Earth and Planetary Science
EPS Near-Surface Geochemistry and Geobiology

Carbon export and fate beneath a dynamic upwelled filament off the California coast

Monday, May 31, 2021
Photo: taken by EPS Professor Jim Bishop. Showing one of Berkeley's autonomous Carbon FLux Explorers being recovered by R/V Revelle after a multi day mission. The inset of the figure deptics 4 mechanisms by which carbon can be moved in the ocean.

Hannah Bourne (EPS PhD 2018) has published a paper on her studies of carbon flux in coastal California waters. The online public access article is available here: https://bg.copernicus.org/articles/18/3053/2021/bg-18-3053-2021.html

To learn how the biological carbon pump works in productive coastal upwelling systems, four autonomous carbon flux explorers measured carbon flux to depths of 500 m through the twilight zone beneath an offshore-flowing filament of biologically productive water. Strikingly different particle classes dominated the carbon fluxes during successive stages of the filament evolution over 30 d. Both flux and transfer efficiency were far greater than expected, suggesting an outsized filament impact in California waters.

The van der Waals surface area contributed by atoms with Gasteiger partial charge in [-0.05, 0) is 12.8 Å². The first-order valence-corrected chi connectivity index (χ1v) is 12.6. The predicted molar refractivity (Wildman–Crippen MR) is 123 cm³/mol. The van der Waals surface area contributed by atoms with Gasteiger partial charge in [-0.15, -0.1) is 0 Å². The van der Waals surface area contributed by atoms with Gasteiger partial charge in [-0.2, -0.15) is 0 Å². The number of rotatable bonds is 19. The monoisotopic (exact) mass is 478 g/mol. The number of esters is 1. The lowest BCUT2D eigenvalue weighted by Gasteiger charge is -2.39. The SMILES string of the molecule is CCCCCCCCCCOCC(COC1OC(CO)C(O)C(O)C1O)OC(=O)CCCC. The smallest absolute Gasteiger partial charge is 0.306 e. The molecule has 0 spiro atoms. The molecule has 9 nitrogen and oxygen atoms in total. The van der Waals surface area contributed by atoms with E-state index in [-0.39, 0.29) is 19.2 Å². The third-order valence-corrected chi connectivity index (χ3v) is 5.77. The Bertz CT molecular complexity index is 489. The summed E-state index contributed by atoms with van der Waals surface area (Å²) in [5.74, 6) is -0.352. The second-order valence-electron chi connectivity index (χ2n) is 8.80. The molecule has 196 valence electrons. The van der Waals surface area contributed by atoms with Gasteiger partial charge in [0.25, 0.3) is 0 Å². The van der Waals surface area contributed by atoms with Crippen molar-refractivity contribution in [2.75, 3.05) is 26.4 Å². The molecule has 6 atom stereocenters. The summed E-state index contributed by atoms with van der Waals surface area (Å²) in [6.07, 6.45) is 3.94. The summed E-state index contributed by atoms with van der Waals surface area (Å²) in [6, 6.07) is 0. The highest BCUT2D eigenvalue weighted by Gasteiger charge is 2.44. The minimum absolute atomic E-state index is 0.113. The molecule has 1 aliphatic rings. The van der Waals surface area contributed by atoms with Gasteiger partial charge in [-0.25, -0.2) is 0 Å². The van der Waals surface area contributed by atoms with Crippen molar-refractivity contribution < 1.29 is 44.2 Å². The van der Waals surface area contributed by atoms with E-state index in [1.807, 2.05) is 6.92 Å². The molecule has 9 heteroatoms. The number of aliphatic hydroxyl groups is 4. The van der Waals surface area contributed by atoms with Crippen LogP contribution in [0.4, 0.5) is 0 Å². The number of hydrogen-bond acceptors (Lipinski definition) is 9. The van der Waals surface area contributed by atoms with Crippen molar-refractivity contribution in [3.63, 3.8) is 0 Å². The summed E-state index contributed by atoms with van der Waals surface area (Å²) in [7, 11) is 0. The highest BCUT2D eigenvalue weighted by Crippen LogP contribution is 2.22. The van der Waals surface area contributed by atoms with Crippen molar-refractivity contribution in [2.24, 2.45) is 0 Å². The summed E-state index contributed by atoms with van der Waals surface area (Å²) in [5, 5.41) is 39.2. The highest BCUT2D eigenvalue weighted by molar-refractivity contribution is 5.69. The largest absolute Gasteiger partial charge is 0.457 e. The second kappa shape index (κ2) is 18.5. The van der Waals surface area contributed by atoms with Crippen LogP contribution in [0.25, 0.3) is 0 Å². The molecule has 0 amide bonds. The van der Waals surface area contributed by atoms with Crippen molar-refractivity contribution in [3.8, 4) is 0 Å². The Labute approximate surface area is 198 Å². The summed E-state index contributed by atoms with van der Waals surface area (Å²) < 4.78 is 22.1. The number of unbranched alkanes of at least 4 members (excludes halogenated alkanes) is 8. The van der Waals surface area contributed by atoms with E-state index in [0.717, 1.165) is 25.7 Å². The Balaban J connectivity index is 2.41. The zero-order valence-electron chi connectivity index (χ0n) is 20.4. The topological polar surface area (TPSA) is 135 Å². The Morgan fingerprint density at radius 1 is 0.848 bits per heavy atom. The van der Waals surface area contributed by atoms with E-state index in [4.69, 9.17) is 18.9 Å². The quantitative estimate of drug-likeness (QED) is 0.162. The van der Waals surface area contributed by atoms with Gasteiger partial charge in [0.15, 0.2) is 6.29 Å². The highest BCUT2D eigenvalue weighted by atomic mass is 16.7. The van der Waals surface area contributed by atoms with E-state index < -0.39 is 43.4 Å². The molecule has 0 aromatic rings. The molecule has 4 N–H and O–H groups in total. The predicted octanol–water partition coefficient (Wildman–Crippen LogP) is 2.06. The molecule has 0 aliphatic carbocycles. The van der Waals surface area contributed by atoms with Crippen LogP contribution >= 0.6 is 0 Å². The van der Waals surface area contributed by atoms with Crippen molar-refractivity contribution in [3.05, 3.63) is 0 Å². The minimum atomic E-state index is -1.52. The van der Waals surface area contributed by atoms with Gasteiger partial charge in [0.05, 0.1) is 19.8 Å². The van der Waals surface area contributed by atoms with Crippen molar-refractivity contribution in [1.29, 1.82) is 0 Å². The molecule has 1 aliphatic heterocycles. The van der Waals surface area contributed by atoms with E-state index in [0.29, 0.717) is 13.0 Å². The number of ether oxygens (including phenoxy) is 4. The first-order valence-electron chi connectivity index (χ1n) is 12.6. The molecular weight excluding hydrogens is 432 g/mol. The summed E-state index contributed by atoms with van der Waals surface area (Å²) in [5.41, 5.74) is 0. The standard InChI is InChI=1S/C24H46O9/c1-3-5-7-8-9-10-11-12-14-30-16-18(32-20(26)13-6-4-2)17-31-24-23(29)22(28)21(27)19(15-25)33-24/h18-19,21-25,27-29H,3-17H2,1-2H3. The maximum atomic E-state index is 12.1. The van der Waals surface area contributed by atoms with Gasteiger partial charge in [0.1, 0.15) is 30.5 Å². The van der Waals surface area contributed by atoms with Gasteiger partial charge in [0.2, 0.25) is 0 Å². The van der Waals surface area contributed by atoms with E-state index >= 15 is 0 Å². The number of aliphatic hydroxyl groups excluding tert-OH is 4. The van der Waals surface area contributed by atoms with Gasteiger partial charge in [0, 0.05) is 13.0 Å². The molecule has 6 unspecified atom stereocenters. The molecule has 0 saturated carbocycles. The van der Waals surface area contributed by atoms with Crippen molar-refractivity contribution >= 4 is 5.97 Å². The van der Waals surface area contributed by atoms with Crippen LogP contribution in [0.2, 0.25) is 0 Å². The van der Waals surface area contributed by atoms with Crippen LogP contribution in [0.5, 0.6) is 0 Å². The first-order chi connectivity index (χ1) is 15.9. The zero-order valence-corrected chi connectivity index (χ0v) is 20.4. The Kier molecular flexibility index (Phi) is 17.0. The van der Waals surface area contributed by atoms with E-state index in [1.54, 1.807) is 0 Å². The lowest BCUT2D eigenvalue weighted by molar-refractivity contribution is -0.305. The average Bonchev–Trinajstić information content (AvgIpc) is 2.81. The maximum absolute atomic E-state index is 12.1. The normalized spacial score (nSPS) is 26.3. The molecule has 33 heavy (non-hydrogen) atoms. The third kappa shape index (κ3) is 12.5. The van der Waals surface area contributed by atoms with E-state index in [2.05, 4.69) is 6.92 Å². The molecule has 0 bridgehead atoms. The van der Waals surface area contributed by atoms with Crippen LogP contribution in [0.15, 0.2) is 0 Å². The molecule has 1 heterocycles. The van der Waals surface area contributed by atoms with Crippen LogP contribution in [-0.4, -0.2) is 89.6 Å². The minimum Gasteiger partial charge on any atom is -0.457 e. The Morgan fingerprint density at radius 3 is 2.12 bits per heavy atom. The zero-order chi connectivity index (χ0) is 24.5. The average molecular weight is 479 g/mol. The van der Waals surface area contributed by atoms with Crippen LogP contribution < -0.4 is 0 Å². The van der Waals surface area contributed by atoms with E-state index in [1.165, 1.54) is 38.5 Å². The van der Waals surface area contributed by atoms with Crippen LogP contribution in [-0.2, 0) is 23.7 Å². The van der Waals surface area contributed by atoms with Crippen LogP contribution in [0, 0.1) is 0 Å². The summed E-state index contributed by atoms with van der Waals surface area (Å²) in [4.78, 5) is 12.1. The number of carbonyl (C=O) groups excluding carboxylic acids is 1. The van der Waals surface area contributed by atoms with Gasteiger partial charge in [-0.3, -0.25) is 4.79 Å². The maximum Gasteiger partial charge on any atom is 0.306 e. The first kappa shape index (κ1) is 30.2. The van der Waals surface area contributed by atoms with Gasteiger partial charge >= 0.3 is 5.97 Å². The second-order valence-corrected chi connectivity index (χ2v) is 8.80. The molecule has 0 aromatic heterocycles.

Hannah's work was aided by Marine Science graduates Elizabeth Connors (Scripps), William Kumler (University of Washington), Jessica Kendall Bar (UC Santa Cruz), and Casey Fritz. Further help at sea came from undergraduates YiZhuang Liu (Engineering), Xiao Fu (Chemistry), and Sylvia Targ (ESPM). Hannah's study took place in June 2017 was part of the California Current Ecosystem Long Term Ecological Research (CCE-LTER) process study and was supported by the National Science Foundation.

Bourne, H. L., Bishop, J. K. B., Connors, E. J., and Wood, T. J.: Carbon export and fate beneath a dynamic upwelled filament off the California coast, Biogeosciences, 18, 3053–3086, https://doi.org/10.5194/bg-18-3053-2021, 2021.